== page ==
As the non ADD spouse tries to compensate for the lack of equal sharing or follow through in responsibilities, she or he often feels depleted, as no amount of effort seems to resolve these same issues that continue to plague the couple.  Due to the inconsistency in the ADD spouse’s ability to follow through and remember to do things, the feelings of being burdened with more of their fair share continues to create more feelings of stress and burn out in their partner. This leads to a sense of

  • Hopelessness

When one’s best effort to resolve these problems, go nowhere, the sense of sadness and lack of hope may pervade the relationship and lead to a separation or divorce.

There is hope, however and with understanding and knowledge, one can transcend these feelings and find a new way of being in the relationship.  Learning all one can about ADD and how it affects one’s partner is vital.  It’s important to remember that even though your partner may no longer be hyper- focused on you and your relationship, that does not mean that he or she does not still love you.  Since they probably aren’t even aware that they have changed so much toward you,  they really don’t understand why you are always so angry and demanding.  Your increasing frustration, anger and demands only further damage any chances of communication or intimacy, as the ADD partner feels that he or she can never please you and that, who they are, is not enough. 

Patterns of frustration and anger can be avoided when both partners understand the way the ADD symptoms are affecting their relationship and learn different behaviors to heal these kinds of relationship wounds through education, communication and counseling.

 

For more articles and help with these kinds of issues, please visit my blog at http://addadults.net/blog.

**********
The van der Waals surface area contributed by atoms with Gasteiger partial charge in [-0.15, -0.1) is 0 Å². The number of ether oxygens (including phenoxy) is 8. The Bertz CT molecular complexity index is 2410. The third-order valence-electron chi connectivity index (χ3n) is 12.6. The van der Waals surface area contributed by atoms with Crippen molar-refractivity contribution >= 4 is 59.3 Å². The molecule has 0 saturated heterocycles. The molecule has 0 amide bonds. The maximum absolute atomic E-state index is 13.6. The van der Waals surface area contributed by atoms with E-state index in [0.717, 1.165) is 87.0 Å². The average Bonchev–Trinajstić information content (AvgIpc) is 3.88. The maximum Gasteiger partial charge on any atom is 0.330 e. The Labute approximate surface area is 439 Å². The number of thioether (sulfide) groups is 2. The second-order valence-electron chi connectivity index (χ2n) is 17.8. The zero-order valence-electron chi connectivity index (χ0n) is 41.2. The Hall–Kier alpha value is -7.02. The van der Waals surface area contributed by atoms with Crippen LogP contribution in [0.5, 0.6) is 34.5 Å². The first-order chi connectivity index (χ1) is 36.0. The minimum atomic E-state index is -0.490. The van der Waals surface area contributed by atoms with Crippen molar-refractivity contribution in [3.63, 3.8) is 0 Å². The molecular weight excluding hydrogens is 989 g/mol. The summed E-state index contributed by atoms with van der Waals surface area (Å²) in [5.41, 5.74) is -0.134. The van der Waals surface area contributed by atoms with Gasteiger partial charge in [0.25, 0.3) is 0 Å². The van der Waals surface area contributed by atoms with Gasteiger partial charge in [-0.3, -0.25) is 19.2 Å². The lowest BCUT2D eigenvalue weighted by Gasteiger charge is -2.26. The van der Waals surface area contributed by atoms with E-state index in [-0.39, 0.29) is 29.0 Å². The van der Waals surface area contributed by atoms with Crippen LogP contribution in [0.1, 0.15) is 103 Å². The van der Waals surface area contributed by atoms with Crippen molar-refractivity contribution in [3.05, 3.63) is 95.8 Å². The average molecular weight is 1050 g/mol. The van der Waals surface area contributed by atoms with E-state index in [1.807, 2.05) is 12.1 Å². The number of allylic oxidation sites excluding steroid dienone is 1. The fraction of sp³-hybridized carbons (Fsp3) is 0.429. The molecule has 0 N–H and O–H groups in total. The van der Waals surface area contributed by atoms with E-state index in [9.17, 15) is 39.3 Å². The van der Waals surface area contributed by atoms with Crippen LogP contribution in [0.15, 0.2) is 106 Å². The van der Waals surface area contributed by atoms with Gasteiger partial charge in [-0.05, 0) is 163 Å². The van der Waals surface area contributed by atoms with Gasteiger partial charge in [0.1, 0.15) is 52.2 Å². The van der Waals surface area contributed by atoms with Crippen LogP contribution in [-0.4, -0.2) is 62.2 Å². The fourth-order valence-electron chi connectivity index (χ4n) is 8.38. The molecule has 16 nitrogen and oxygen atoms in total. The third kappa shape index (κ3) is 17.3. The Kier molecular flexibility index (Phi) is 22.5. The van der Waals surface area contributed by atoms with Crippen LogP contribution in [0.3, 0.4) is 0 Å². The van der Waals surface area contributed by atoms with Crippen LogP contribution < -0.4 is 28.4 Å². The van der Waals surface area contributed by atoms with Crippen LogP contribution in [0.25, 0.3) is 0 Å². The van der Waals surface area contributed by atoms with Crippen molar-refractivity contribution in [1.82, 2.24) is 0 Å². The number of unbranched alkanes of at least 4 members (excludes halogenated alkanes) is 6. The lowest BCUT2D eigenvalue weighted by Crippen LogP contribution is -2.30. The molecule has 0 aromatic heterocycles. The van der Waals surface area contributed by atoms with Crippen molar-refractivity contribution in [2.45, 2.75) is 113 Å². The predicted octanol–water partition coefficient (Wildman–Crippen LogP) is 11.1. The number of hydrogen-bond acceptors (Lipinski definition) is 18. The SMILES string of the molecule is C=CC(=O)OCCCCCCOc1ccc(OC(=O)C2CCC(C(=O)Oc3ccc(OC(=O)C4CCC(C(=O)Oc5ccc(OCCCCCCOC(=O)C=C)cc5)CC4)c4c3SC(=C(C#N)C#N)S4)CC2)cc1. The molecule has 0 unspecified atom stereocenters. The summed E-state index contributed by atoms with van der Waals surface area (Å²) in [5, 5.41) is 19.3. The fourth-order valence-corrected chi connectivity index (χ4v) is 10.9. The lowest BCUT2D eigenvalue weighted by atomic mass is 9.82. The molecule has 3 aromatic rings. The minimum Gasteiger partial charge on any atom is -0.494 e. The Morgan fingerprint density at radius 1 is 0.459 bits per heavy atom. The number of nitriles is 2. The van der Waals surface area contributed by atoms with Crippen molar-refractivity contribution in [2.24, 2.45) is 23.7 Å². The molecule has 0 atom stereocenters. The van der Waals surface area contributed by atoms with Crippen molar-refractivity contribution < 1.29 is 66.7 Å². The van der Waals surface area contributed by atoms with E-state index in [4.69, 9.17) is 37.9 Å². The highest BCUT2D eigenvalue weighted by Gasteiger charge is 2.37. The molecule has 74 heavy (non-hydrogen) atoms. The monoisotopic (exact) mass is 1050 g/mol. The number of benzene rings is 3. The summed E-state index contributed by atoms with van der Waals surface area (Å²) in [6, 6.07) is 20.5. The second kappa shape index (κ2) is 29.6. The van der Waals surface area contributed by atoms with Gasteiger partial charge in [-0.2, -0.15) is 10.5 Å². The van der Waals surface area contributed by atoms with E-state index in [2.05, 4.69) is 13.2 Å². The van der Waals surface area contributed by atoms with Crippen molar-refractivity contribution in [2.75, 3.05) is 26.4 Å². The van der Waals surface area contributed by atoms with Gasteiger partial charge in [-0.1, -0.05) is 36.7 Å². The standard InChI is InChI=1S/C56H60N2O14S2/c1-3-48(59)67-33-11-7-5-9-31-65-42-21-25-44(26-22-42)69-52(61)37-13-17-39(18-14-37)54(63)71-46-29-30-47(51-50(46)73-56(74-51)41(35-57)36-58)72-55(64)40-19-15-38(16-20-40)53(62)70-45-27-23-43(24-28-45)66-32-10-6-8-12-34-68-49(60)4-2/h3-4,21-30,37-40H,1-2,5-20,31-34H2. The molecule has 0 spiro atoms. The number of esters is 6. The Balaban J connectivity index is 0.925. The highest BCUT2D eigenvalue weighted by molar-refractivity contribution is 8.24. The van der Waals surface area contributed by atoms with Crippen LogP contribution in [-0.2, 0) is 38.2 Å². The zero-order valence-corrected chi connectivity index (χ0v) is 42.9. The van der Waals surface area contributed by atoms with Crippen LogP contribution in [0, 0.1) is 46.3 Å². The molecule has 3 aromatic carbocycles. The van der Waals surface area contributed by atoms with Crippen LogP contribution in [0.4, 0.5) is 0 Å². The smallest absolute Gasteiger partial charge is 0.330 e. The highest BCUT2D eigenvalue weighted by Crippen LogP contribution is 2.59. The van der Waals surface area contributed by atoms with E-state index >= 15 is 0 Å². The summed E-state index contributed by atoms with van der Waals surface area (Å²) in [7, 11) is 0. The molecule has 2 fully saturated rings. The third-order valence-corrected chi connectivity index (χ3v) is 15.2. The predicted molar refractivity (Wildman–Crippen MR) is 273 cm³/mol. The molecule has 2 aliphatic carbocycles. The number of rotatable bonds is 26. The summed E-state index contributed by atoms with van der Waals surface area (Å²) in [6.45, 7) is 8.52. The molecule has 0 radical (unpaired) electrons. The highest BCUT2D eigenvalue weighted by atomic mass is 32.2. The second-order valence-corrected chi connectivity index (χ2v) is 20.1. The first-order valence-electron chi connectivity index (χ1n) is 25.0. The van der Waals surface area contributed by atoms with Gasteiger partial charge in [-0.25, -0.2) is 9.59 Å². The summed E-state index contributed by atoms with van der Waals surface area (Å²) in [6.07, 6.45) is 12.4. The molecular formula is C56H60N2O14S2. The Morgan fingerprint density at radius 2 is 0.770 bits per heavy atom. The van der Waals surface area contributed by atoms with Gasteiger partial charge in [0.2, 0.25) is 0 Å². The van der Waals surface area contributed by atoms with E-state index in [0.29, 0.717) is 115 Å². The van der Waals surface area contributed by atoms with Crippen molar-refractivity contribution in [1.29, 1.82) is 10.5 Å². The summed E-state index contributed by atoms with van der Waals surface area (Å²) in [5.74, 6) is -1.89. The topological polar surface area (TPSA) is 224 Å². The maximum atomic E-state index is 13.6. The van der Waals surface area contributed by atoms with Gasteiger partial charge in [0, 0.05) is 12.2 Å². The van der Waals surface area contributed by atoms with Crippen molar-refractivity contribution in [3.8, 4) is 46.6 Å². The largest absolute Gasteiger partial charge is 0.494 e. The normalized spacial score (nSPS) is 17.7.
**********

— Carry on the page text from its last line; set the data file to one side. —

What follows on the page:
• Jancorc

    Another great article. I loved what I got to read of this book. I wish I had found it ten years ago! I highly recommend it.

    • Leslie

      Glad you enjoyed the article, Jan and hear ya!

  • Donna

    How do you cope when the situation is reversed and the “ADD” spouse takes on the characteristics and feelings of the “non-ADD” spouse in the above article?

    • lesrouder

      HI Donna! That’s a very interesting question. I would need to know a lot more about the situation, but the first thing I would want to know is how this dynamic serves the “ADD Spouse”? What’s the pay off in taking it all on? And what would the ADD spouse being giving up in order to change it? Once I had a better understanding of how this behavior actually served the individual, I would ask how one might meet that same need in a healthier way that would serve the higher good of both people in this partnership.

    • babyz

      Yes, my husband gets frustrated, angry, etc with me because I feel so frustrated, angry and helpless about our situation. I cope by trying to slow down a bit…

      • lesrouder

        I often hear this scenario when working with couples. If you are not already seeking some kind of outside support ( hopefully with an counselor who works with couples in which there is an ADD diagnosis) I would strongly suggest that you do. This kind of ongoing anger and frustration, breaks down the partnership and eventually the hope that it can ever get better. The good news is that it can, with the right support.

  • Sly_pegasus

    I am rejected, lonely, ignored, frustrated, angry, exhausted and now hopeless. My husband has no idea how he has changed my life for the worse. He really believes we (his mother, brother, my parents, his child from first marriage and even his doctors) are all f’d up. “You people,” as he refers to anyone when having a tantrum, “don’t know how to work with me.” He believes we are all idiots because we conform to society and work for a living. “I have to work for myself.” Since I have been the sole provider for this family for 7 years…. I’m tired. Obviously working for himself has not gone well, but you can’t tell him that. He believes his lack of success is our (“you people”) fault for not giving him money to gamble with. HELP!!!!!